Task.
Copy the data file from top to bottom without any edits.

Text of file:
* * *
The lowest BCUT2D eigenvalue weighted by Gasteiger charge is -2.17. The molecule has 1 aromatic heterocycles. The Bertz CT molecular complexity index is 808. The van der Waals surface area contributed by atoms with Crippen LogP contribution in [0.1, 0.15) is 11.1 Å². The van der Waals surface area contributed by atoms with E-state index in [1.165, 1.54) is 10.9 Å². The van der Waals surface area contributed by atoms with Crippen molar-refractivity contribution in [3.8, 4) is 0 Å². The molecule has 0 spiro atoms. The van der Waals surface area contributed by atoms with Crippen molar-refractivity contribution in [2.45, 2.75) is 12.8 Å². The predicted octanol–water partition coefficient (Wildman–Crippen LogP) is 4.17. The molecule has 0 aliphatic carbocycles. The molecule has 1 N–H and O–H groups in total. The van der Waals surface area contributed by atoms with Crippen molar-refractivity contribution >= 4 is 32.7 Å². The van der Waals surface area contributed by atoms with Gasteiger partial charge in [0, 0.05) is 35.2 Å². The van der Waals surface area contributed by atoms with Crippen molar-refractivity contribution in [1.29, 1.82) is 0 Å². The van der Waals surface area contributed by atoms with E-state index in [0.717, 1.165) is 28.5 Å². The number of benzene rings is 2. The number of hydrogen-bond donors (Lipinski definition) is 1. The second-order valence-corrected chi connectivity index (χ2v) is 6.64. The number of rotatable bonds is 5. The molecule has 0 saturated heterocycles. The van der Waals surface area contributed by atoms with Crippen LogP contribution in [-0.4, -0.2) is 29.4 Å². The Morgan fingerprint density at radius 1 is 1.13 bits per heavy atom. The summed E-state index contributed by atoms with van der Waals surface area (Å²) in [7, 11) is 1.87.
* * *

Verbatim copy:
The lowest BCUT2D eigenvalue weighted by Gasteiger charge is -2.17. The molecule has 1 aromatic heterocycles. The Bertz CT molecular complexity index is 808. The van der Waals surface area contributed by atoms with Crippen LogP contribution in [0.1, 0.15) is 11.1 Å². The van der Waals surface area contributed by atoms with E-state index in [1.165, 1.54) is 10.9 Å². The van der Waals surface area contributed by atoms with Crippen molar-refractivity contribution in [3.8, 4) is 0 Å². The molecule has 0 spiro atoms. The van der Waals surface area contributed by atoms with Crippen molar-refractivity contribution in [2.45, 2.75) is 12.8 Å². The predicted octanol–water partition coefficient (Wildman–Crippen LogP) is 4.17. The molecule has 0 aliphatic carbocycles. The molecule has 1 N–H and O–H groups in total. The van der Waals surface area contributed by atoms with Crippen molar-refractivity contribution >= 4 is 32.7 Å². The van der Waals surface area contributed by atoms with Gasteiger partial charge in [0, 0.05) is 35.2 Å². The van der Waals surface area contributed by atoms with Crippen molar-refractivity contribution in [1.29, 1.82) is 0 Å². The van der Waals surface area contributed by atoms with E-state index in [0.717, 1.165) is 28.5 Å². The number of benzene rings is 2. The number of hydrogen-bond donors (Lipinski definition) is 1. The second-order valence-corrected chi connectivity index (χ2v) is 6.64. The number of rotatable bonds is 5. The molecule has 0 saturated heterocycles. The van der Waals surface area contributed by atoms with Crippen LogP contribution in [-0.4, -0.2) is 29.4 Å². The Morgan fingerprint density at radius 1 is 1.13 bits per heavy atom. The summed E-state index contributed by atoms with van der Waals surface area (Å²) in [7, 11) is 1.87.